CANKUZO / BUJUMBURA July 23rd (ABP) – Burundian parliamentarians are continuing their trips to the provinces as part of their parliamentary recess aimed at inquiring about the concerns of the people, a check on the site by ABP has revealed.
In Cankuzo province (eastern Burundi), National Assembly Speaker Daniel Gélase Ndabirabe, along with the MPs and Senators elected in that constituency, met on Wednesday July 21, at the headquarters of the province, the leaders of religious denominations from across the province. He called on them to be mirrors of their followers.
The province has opportunities to develop, said Ndabirabe, noting that there needs to be good organization. On the other hand, he said, a good leader must do something beneficial to others. They must serve as an example and avoid the spirit of selfishness.
Thus, the church whose leaders will not reach an agreement will be closed to become a public good, Mr. Ndabirabe insisted, recalling that the church, no matter how it was established or built, belongs to God.
The governor of Cankuzo province, Mr. Boniface Banyiyezako, indicated before in his opening remarks that religious denominations are generally characterized by good cohabitation. He also said religious denominations play an important role in the development of the province, giving the example of Murore hospital which belongs to the United Methodist Church.
During the exchanges, the participants thanked the Speaker of the National Assembly for that initiative and asked him to multiply such lessons because, they felt, they contribute to behavior change. They pledged to follow the advice received.
In Bujumbura province (western Burundi), the Second Deputy Speaker of the National Assembly, Mr. Abel Gashatsi, accompanied by the MPs and Senators elected in that constituency, made a trip on Wednesday July 21 to Mugongomanga commune, after Mukike commune visited on Monday the 19th where he inquired about the achievements on the ground before meeting with the people to collect the their grievances, a check in Bujumbura province by ABP revealed.
Indeed, those parliamentarians made a guided visit to the Jenda tea factory where the manager of the tea complex, Mr. Gilbert Nderagakura, explained to them the process of machining the green leaf, from wrinkling through to fermentation, drying, sorting and packaging.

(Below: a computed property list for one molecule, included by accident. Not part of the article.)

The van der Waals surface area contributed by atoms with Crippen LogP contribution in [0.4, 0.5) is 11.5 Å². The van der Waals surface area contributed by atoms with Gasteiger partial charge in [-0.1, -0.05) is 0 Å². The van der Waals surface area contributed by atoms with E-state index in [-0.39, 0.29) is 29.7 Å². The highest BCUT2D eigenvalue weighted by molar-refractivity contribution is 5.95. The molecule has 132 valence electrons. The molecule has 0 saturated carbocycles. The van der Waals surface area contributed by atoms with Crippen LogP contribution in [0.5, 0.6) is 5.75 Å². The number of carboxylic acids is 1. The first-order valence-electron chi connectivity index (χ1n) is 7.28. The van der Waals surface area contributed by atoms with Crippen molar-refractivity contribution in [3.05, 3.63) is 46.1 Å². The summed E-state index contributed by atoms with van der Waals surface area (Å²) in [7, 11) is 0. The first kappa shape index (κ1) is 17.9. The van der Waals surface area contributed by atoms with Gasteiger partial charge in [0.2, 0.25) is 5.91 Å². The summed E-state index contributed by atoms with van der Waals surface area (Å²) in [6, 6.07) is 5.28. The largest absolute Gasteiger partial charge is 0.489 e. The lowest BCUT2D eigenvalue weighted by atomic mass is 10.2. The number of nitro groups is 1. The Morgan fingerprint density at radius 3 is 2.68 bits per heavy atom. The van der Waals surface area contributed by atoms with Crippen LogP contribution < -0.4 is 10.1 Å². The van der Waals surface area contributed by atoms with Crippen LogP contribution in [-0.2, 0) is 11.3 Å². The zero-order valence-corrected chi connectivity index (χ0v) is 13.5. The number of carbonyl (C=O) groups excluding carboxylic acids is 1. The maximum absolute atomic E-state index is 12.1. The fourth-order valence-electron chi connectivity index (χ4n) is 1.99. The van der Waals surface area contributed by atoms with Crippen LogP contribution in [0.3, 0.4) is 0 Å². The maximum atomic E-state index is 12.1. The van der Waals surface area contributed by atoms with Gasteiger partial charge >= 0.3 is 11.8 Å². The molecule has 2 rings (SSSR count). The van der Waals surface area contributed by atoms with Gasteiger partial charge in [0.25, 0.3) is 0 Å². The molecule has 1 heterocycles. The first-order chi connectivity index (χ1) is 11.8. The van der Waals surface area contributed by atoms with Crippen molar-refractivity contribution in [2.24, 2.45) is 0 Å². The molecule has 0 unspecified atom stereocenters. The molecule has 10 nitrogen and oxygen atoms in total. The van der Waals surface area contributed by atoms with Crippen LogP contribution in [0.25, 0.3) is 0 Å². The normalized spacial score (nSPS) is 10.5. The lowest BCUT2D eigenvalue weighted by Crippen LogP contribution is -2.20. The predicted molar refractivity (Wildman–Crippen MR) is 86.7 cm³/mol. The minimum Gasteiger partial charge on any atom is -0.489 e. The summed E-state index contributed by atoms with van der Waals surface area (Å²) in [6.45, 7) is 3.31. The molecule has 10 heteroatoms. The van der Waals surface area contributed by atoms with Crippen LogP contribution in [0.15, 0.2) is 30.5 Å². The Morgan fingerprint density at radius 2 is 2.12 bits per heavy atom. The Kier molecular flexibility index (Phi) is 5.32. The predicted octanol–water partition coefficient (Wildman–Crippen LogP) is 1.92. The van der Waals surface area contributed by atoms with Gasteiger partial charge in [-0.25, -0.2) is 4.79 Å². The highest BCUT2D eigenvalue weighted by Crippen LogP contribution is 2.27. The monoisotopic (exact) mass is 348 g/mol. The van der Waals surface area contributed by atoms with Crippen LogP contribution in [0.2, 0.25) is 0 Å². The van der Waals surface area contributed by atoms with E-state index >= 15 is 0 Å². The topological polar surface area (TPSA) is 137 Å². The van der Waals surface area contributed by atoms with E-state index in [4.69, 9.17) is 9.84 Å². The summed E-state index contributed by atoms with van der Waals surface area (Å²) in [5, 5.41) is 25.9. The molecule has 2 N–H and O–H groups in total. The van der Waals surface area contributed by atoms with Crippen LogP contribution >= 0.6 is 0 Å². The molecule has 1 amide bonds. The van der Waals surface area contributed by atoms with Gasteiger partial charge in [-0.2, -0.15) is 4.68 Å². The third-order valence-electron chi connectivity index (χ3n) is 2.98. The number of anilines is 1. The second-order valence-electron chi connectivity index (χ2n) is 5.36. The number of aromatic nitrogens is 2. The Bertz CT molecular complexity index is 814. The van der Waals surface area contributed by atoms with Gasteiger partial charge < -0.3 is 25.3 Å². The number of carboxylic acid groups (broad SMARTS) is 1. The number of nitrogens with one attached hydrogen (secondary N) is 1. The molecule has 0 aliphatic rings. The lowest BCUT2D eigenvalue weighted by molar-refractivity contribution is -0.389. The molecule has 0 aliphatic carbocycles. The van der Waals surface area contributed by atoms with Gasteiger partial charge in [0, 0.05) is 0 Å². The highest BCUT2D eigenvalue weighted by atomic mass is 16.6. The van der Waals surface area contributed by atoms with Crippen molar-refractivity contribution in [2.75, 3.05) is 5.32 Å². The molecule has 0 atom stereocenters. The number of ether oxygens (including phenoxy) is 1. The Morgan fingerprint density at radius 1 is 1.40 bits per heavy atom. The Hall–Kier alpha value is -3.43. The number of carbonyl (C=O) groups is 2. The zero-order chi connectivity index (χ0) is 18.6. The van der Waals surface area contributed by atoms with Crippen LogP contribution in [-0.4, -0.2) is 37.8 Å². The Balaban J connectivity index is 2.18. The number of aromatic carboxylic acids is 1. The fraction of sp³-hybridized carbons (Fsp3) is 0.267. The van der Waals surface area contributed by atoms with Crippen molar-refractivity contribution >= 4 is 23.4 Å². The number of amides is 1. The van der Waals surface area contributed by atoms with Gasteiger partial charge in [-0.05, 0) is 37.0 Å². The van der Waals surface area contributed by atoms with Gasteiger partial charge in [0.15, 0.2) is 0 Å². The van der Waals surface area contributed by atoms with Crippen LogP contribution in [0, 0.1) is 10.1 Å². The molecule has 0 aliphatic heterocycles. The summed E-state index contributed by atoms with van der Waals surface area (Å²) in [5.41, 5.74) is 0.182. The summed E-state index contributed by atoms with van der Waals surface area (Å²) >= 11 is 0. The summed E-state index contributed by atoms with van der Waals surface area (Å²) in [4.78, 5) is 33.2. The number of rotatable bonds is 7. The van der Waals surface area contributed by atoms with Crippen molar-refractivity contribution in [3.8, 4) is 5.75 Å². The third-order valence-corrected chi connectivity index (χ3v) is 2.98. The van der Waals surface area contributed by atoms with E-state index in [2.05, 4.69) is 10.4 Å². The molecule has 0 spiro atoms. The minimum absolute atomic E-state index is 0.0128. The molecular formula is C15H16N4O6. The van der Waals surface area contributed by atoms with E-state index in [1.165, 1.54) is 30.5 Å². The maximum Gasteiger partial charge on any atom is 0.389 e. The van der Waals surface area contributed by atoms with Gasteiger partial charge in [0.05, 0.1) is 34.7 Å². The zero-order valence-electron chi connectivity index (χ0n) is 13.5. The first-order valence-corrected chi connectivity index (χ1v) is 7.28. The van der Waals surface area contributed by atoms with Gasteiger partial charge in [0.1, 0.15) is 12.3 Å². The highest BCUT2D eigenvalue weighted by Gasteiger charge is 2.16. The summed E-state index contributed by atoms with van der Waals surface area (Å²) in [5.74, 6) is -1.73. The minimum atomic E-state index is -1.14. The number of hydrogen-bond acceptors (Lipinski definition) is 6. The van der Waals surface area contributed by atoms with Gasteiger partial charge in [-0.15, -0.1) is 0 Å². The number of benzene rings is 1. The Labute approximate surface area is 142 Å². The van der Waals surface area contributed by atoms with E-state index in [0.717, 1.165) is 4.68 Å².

Mr. Gashatsi raised the lamentations of tea growers who complain about the low price of the green leaf, leading some tea growers to want replace tea with growing potatoes which they say make a lot of money. The second deputy speaker of the National Assembly thus asked the manager of the factory what they are doing to protect that cash crop. He asked that the Burundi Tea Authority (OTB) supervise the private individuals who invest in the tea crop.
OTB Jenda manager said the Burundi Tea Authority gives subsidized fertilizers, but tea growers do not apply them in the fields on the pretext that the latter are not producing properly. He proposed that production be increased, reassuring that the State will see the price per kilogram of green leaf increase. He also proposed that private individuals first prepare their tea fields before embarking on the field.
He went on to plead with the second deputy speaker of the National Assembly to introduce a law that would crack down on those who pull up tea plants and replace them with other crops. In addition, he pointed out that this factory has two woodlots of about 60 which are ready to be exploited. However, the factory encountered resistance from the people as to the drawing of the road that would give access to those woodlots. With that, Mr. Gashatsi urged the people not to put up resistance because, he insisted, the road is a factor of development.
The second stage was the holding of a dialogue with the people at the headquarters of Jenda.
In his speech, the second deputy speaker of the National Assembly indicated that their trip is part of visiting their electorate and listening to their grievances and concerns so that they are taken into account when passing laws. He said he was delighted that Mugongomanga commune is characterized by peace and security today more than yesterday and asked that they be safeguarded. He called on parents to stay with their children and occupy them in the field works of this season C. He congratulated the people of Mugongomanga who have rolled up their sleeves to grow and increase food production while in the past they were fed by the children working in the Bujumbura City Council. He also asked the administrative officials, the leaders of political parties and religious denominations to get involved in the protection of the tea crop which brings currency in the country.
Among the complaints addressed to him, people of Mugongomanga pointed the finger at the High Court and the Public Prosecutor’s Office; the tea-growing field on Gisagwe hill, on the border with Isare commune which, today, is not picked because two conflicting parties each wants it to be their own and do not want to accept the judgment rendered by the court; health insurance cards which are rare in healthcare facilities, to name but a few.
Solutions and answers to questions were given by the second deputy speaker of the National Assembly, supplemented by the governor of Bujumbura, Mr. Désiré Nsengiyumva and the communal administrator of Mugongomanga, Mrs. Consolate Ndayisaba.